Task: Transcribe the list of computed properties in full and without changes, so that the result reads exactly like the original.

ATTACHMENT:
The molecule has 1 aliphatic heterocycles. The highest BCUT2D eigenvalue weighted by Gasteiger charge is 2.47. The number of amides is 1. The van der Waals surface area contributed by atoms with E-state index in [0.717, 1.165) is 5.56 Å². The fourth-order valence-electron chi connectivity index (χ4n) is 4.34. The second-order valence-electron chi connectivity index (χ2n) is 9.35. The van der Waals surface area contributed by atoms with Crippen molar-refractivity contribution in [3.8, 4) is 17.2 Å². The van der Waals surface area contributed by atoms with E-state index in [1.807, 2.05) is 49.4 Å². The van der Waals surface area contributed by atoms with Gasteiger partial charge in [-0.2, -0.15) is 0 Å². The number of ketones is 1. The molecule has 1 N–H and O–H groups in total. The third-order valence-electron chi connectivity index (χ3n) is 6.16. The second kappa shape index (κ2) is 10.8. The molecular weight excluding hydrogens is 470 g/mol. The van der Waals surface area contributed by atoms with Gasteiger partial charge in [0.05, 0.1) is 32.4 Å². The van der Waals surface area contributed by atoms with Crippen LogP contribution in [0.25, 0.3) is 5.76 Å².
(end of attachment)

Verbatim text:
The molecule has 1 aliphatic heterocycles. The highest BCUT2D eigenvalue weighted by Gasteiger charge is 2.47. The number of amides is 1. The van der Waals surface area contributed by atoms with E-state index in [0.717, 1.165) is 5.56 Å². The fourth-order valence-electron chi connectivity index (χ4n) is 4.34. The second-order valence-electron chi connectivity index (χ2n) is 9.35. The van der Waals surface area contributed by atoms with Crippen molar-refractivity contribution in [3.8, 4) is 17.2 Å². The van der Waals surface area contributed by atoms with E-state index in [1.807, 2.05) is 49.4 Å². The van der Waals surface area contributed by atoms with Gasteiger partial charge in [-0.2, -0.15) is 0 Å². The number of ketones is 1. The molecule has 1 N–H and O–H groups in total. The third-order valence-electron chi connectivity index (χ3n) is 6.16. The second kappa shape index (κ2) is 10.8. The molecular weight excluding hydrogens is 470 g/mol. The van der Waals surface area contributed by atoms with Gasteiger partial charge in [0.05, 0.1) is 32.4 Å². The van der Waals surface area contributed by atoms with Crippen LogP contribution in [0.25, 0.3) is 5.76 Å².